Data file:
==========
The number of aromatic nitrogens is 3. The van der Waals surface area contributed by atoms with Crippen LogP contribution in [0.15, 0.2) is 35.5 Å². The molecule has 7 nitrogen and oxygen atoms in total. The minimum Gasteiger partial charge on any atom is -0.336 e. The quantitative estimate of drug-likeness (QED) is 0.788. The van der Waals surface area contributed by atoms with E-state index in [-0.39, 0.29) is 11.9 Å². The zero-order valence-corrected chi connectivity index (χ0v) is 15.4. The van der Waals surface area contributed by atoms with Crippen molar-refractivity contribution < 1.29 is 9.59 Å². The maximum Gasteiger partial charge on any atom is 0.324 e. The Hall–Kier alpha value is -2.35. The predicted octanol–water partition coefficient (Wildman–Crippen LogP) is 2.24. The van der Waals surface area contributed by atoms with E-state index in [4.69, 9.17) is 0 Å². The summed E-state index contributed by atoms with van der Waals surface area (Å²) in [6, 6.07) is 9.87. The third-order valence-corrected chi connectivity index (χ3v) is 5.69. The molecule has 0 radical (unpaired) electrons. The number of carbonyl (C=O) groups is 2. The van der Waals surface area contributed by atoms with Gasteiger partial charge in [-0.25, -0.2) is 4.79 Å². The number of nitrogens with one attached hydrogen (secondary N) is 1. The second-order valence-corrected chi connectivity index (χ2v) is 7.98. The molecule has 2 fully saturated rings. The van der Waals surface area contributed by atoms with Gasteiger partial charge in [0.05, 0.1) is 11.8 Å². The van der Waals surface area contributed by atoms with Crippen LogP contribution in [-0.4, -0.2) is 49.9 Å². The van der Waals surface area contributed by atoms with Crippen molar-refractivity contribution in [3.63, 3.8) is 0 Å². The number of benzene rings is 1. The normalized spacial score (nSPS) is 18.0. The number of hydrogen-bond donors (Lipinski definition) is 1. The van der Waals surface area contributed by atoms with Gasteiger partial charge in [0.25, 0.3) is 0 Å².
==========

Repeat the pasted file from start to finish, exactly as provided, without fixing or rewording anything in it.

The number of aromatic nitrogens is 3. The van der Waals surface area contributed by atoms with Crippen LogP contribution in [0.15, 0.2) is 35.5 Å². The molecule has 7 nitrogen and oxygen atoms in total. The minimum Gasteiger partial charge on any atom is -0.336 e. The quantitative estimate of drug-likeness (QED) is 0.788. The van der Waals surface area contributed by atoms with E-state index in [-0.39, 0.29) is 11.9 Å². The zero-order valence-corrected chi connectivity index (χ0v) is 15.4. The van der Waals surface area contributed by atoms with Crippen molar-refractivity contribution < 1.29 is 9.59 Å². The maximum Gasteiger partial charge on any atom is 0.324 e. The Hall–Kier alpha value is -2.35. The predicted octanol–water partition coefficient (Wildman–Crippen LogP) is 2.24. The van der Waals surface area contributed by atoms with E-state index in [4.69, 9.17) is 0 Å². The summed E-state index contributed by atoms with van der Waals surface area (Å²) in [6, 6.07) is 9.87. The third-order valence-corrected chi connectivity index (χ3v) is 5.69. The molecule has 0 radical (unpaired) electrons. The number of carbonyl (C=O) groups is 2. The van der Waals surface area contributed by atoms with Gasteiger partial charge in [-0.25, -0.2) is 4.79 Å². The number of nitrogens with one attached hydrogen (secondary N) is 1. The second-order valence-corrected chi connectivity index (χ2v) is 7.98. The molecule has 2 fully saturated rings. The van der Waals surface area contributed by atoms with Gasteiger partial charge in [0.05, 0.1) is 11.8 Å². The van der Waals surface area contributed by atoms with Crippen LogP contribution in [-0.4, -0.2) is 49.9 Å². The van der Waals surface area contributed by atoms with Crippen molar-refractivity contribution in [3.63, 3.8) is 0 Å². The number of benzene rings is 1. The normalized spacial score (nSPS) is 18.0. The number of hydrogen-bond donors (Lipinski definition) is 1. The van der Waals surface area contributed by atoms with Gasteiger partial charge in [0.25, 0.3) is 0 Å².